My aunt and uncle are so cute! I was at the kitchen sink dying my hair, while they ate dinner at the kitchen table. He was holding a fork near her mouth, trying to get her to try the chicken parmesan he had made. She doesn’t need to be fed; he was just being playful. It was a huge fork-full. She giggled and said “That’s too much!” “No it’s not!” he laughed. She opened her mouth and began trying to chew, her cheeks bulging out while she tried not to laugh. I chuckled and turned back to the sink.
Three years ago when I was 12, I saw a flyer for the “Medical Officer’s Response Team” at school. I had seen JD and some older kids respond to injuries, and I truly love helping people, so I signed up. Another factor that made a difference is that my uncle had recently suffered a stroke, and he didn’t let me see him for what felt like a lifetime while he got his strength back. I vowed that if it happened again, I would be able to help somehow, and not be useless. I didn’t really care how hard the training might be, I just really wanted to be able to help people, and I was pretty sure I could do it.
I heard my aunt cough behind me, and when I whirled around, her laughter had turned to panic, her face an odd shade of blue. Abruptly standing up, she patted her chest and clutched her throat. My uncle looked stricken as he patted her on the back. I knew she was choking, something JD calls a “seconds-count” emergency, but my first thought was “Can I do this? If I do it wrong, my aunt will die.” My next thought was “If I do nothing, she’ll die anyway.” I swung into action, stepping behind her. I was still nervous, but I did it anyway.
The Responder training was fun, especially working with the manikins. It was really long! It took months, because first we had to memorize the “Ten B’s”, ten categories of situation where we have to (by School Meeting law) call for backup from the Medical Officer. Then there was JD’s long training about documentation, an apprenticeship period, how to take off gloves properly, crowd control, and on and on. Then after that we went through the American Red Cross Adult and Pediatric training for First Aid, CPR, and AED. It was all fun, though. Klayton and I studied the training manual together, and that was fun, too. I remember when the Red Cross training said that if you are alone and choking, you can use the back of a chair to do abdominal thrusts on yourself.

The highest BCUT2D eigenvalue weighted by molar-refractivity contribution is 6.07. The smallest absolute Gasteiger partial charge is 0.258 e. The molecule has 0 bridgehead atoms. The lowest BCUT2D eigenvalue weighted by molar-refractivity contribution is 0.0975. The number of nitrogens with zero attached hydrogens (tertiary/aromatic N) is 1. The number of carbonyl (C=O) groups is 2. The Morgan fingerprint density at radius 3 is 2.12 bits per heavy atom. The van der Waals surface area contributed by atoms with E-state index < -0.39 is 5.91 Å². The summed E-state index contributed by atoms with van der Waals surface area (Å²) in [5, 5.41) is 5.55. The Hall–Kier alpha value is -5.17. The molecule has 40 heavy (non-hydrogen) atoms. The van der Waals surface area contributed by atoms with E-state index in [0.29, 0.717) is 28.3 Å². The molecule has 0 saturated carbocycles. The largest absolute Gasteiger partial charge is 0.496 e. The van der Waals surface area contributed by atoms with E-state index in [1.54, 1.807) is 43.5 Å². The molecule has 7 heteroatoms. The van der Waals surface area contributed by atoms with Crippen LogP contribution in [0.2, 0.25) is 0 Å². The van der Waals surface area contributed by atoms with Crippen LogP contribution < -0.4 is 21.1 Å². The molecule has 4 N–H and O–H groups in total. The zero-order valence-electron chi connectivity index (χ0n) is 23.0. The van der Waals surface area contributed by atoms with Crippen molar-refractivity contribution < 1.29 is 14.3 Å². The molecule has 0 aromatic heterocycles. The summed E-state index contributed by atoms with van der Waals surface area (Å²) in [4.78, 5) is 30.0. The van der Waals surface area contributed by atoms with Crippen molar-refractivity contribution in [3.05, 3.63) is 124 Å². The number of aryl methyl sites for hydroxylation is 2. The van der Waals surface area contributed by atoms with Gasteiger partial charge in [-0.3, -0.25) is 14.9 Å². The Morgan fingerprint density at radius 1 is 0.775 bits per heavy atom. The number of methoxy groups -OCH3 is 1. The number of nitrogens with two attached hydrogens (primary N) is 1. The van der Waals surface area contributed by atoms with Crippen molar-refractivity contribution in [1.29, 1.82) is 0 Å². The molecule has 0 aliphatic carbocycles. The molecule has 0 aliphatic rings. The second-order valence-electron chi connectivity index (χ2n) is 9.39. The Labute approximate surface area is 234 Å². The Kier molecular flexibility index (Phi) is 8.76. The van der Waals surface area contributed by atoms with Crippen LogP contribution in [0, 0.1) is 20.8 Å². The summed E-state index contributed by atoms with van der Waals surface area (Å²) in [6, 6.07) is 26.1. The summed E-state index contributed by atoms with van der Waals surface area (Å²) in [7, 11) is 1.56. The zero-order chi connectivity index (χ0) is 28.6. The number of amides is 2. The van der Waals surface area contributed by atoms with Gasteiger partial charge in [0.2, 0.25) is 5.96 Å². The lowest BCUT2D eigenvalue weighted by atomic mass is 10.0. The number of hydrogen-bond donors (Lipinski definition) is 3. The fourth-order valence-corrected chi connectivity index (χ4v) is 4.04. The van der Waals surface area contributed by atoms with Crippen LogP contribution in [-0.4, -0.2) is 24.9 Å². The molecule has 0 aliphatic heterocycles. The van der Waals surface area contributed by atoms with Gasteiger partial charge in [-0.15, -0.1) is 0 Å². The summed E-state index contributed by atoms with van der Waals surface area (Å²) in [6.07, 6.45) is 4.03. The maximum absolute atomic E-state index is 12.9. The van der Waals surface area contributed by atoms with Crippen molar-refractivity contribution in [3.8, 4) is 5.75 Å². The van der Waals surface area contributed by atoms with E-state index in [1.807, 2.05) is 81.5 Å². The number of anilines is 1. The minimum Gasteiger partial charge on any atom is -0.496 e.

I’m bigger than my aunt, so I shoved her over to the sink. Standing behind her, I put my right fist into her upper belly, pulling it sharply in and upward with my left hand, just as I had learned to do. Nothing. I did it again. And again. And again, each time feeling confident that the next one would make the difference. After four or five abdominal thrusts, she made a gross coughing sound, followed by a throwing-up sound, and a big rasping intake of breath. My aunt is too polite to just spew, but I could tell the food was still in her mouth. I whacked her on the back a few times as she continued trying to breathe and talk. Eventually, she spit it all into the sink and began to breathe normally.
I know I’m not good with vomit –- it’s one of my weaknesses as a Responder –- so I tried not to see the disgustingness in the sink. Me throwing up would NOT be helpful right now! Once I knew she was breathing OK, I stepped back. True to my family, the very next thing we did was we all made jokes about what had just happened, hysterically laughing, and recounting each step in the near-disaster. Nervous laughter, sure, but for me there was pride, too. I had saved my aunt’s life. I stepped up to get trained, I served as a Responder at school, and when the seconds were ticking away, I used my training to save the life of someone I love. It has given me a new confidence about my power to act in the world. It’s a good feeling.
-Cheyenne Malarz, with writing help from JD Stillwater